The app then allows you “clap” for Xi by tapping the screen of your phone as many times as you can within a time frame of 18 seconds. After completing, you can invite your friends to play along and compete with them.

The game has become especially popular on WeChat, where some users boast that they have scored a ‘clap rate’ of 1695.

If you’re up to it, you can try to clap as much as you can for Xi Jinping here (mobile only).
(Update Friday, October 20: the game link now redirects to the Tencent News site themed around the 19th Party Congress through desktop. On mobile, the game still works, and has been played over 1,2 billion times.)

With a score of 1818 you’re better than 99% of all players.

By Manya Koetse and Diandian Guo

Spotted a mistake or want to add something? Please let us know in comments below or email us.

©2017 Whatsonweibo. All rights reserved. Do not reproduce our content without permission – you can contact us at info@whatsonweibo.com.

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China Digital

This Digital Device Now Helps Chinese Police Catch Traffic Violators

After RoboCop, here’s Guardrail Drone: this high-tech device makes it easier and safer for Chinese police to catch traffic violators.

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A new digital device makes it easier and safer for Chinese police to catch traffic violators. A local experiment with the police gadget proved successful earlier this year.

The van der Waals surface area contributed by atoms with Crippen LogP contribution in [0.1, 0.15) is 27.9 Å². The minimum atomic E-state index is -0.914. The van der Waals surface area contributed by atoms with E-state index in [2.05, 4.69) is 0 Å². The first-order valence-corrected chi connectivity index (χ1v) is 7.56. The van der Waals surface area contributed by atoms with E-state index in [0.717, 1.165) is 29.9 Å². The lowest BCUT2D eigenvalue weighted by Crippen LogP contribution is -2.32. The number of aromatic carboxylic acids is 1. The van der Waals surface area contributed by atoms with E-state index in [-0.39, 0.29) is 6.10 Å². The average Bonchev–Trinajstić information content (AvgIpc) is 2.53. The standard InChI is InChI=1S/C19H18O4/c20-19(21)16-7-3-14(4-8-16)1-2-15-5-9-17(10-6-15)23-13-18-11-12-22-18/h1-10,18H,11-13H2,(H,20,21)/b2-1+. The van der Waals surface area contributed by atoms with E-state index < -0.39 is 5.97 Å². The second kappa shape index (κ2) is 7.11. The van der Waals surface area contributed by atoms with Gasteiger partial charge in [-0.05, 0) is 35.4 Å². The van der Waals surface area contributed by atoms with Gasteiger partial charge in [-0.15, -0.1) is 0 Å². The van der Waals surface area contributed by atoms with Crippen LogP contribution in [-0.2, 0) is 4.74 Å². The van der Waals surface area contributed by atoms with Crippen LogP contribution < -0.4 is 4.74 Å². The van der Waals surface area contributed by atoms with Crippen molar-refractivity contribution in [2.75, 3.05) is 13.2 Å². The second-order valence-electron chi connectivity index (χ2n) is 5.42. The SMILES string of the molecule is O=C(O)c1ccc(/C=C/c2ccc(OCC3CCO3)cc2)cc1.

From now on, it might no longer be the police that warns drivers to drive slowly through construction zones or to get off the emergency lane. A new digital device can now help Chinese traffic police to send out warnings or to catch people violating traffic rules.

The automated device can be placed on the guardrail and is directly connected to the smartphone of the police officer controlling it. Through the camera on the device, the police can see when someone is driving on the emergency lane and can send out police warning signs and sounds through the speakers on the device.

On Chinese social media, a video on how the device works has been making its rounds over the past few days. Some netizens say the new device is just “awesome,” and others warn drivers not to use the traffic lane; the chances of getting caught are now bigger because of the police’s new helper.

The device was first successfully tested locally in May of this year at a Zhejiang Expressway, NetEase’s Huang Weicheng (黄唯诚) reported in July of this year.

Earlier in 2017, police also experimented with a new police robot, jokingly called ‘Robocop’ by netizens, to help police catching fugitives and answer questions from people at the train station.

In our latest Weivlog we will tell you all about this ‘guardrail drone’; how it works and where it has been implemented:

By Manya Koetse

NB: Please attribute What’s on Weibo when quoting from this article.
Spotted a mistake or want to add something? Please let us know in comments below or email us.

©2017 Whatsonweibo. All rights reserved. Do not reproduce our content without permission – you can contact us at info@whatsonweibo.com.